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Two lawmakers have announced plans for legislation that would strip the state’s Medical Marijuana Advisory Board of one of its main functions – determining what serious medical conditions entitle patients to legally use marijuana products.
Under the proposal, patients would be entitled to use marijuana for any medical condition if their doctors determine they could benefit from it.
In April, sales in Oklahoma shot up to $61.5 million, a 21% increase from March.
Sales rose again in May to reach nearly $74 million – a monthly figure that far exceeds that of adult-use markets in Illinois, Massachusetts, Michigan and Nevada.
With more than $275 million in MMJ sales in 2020 to date, Oklahoma’s market could easily eclipse $700 million by the end of the year – in the same ballpark as more populous states such as Arizona and Florida.
Patient counts have skyrocketed throughout 2019 as well, up to nearly 210,000 as of Nov. 1. That’s more than eightfold what the registries had at the end of 2018 when patient counts hovered around 25,000.
More than 5% of Oklahoma’s population is now registered as medical cannabis patients, exceeding any other program in the nation.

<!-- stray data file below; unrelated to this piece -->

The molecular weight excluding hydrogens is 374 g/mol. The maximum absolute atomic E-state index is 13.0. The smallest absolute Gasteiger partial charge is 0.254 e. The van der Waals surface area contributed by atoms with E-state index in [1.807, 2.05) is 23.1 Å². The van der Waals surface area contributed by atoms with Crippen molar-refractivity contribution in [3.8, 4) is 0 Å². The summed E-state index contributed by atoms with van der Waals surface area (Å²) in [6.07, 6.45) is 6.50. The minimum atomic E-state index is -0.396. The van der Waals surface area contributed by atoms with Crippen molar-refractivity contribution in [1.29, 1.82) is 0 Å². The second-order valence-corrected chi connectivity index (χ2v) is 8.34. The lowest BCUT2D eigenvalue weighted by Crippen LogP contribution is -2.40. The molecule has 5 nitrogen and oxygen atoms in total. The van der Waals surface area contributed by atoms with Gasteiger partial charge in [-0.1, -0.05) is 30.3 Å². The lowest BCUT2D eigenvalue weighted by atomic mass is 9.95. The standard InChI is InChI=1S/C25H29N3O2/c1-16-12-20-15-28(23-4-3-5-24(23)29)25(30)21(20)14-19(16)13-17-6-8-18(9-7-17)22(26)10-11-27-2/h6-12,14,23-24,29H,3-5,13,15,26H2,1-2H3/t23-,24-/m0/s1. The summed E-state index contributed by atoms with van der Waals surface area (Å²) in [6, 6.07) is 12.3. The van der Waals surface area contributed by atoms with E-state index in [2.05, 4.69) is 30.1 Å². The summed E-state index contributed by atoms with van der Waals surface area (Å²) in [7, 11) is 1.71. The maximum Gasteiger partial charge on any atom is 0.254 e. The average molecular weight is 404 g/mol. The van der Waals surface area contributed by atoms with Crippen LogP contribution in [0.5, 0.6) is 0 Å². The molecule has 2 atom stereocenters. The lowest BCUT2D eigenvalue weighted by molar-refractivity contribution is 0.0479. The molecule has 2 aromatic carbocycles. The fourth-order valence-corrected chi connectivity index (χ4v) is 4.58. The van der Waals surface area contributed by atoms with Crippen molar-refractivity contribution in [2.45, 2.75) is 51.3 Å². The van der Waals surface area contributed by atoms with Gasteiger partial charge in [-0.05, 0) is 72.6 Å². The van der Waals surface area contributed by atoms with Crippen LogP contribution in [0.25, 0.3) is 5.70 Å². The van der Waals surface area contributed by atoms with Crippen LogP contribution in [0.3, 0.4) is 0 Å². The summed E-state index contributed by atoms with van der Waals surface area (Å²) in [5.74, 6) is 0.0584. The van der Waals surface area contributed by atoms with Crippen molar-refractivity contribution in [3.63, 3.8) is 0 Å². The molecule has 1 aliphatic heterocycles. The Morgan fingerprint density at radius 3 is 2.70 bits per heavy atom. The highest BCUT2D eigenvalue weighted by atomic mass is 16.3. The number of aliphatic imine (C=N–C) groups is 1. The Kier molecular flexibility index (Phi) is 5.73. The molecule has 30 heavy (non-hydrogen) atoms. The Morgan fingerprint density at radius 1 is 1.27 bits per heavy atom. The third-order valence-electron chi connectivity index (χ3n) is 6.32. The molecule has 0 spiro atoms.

Oklahoma’s industry also is as close to a free-market system as there is in the U.S. cannabis industry, which has spurred the program’s red-hot start.
Under State Question 788, the bill legalizing MMJ in Oklahoma:
An analysis of state markets that release patient counts on at least a quarterly basis reveals several key takeaways:
“We were driving up, taking our kids to camp to stay for a week,” said Paul Chabot, whose five children range in age from 6 to 12. “As soon as we crossed the Texas border we began to see a number of billboards popping up. We play games with our kids, reading the billboards. We couldn't play that game anymore. I was really disappointed.
"My wife and I took our kids to Broken Bow last year and we don't remember seeing signs like that. It just exploded. It seems like they were popping up every couple miles.”